Liberal Democrat county councillors and MPs, the Labour Government and the Boundary Committee for England should all be thoroughly ashamed of the mess they have created.

MK quite rightly branded the whole episode a farce and called on central government and the Boundary Committee to get their act together. There were also immediate calls for the elections to be delayed until the democratic arrangements were in place. On behalf of MK, I pointed out that a slight delay in the date of the election, perhaps two-three months, would not be unacceptable but only if the existence of both Cornwall County Council and the district councils were extended until polling day. We consider that this would be the only way to ensure that local government in Cornwall retains some democratic legitimacy. Unbelievably though, it seems more likely that all six district councils (elected in 2007 to serve until 2011) will still be abolished on the 31st March, but the unelected Implementation Executive would continue with the County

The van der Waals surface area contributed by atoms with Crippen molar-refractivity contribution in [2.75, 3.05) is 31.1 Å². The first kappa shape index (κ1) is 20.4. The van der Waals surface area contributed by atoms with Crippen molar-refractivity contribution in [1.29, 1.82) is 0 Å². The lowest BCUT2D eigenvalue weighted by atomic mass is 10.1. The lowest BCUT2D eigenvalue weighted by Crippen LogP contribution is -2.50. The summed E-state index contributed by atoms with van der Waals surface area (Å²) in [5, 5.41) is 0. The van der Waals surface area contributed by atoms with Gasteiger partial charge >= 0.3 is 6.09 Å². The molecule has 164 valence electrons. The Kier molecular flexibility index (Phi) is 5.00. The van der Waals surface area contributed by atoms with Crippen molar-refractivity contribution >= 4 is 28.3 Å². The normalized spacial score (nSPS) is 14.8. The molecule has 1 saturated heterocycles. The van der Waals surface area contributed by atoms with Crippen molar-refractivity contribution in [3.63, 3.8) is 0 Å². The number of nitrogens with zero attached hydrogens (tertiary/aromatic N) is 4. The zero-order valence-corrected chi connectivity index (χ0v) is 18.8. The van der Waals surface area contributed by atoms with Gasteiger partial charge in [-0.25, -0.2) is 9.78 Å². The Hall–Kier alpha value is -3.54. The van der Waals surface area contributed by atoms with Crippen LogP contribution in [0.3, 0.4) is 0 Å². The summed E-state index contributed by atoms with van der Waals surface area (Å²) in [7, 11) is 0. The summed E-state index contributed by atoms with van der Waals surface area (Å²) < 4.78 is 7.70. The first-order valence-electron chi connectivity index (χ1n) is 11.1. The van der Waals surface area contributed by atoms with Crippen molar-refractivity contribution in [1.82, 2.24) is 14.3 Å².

We would like to thank Chris Bowden, Cllr Dick Cole, Gorseth Kernow, Plaid Cymru and Joanie Willett for photographs used in this magazine. Thanks are also due to Pol Hodge for the Cornish translation on page 4.

October 2008



An Taves Kernewek

An briow pervedh
Printed below is the core values statement of Mebyon Kernow in the recently agreed single written form of the Cornish Language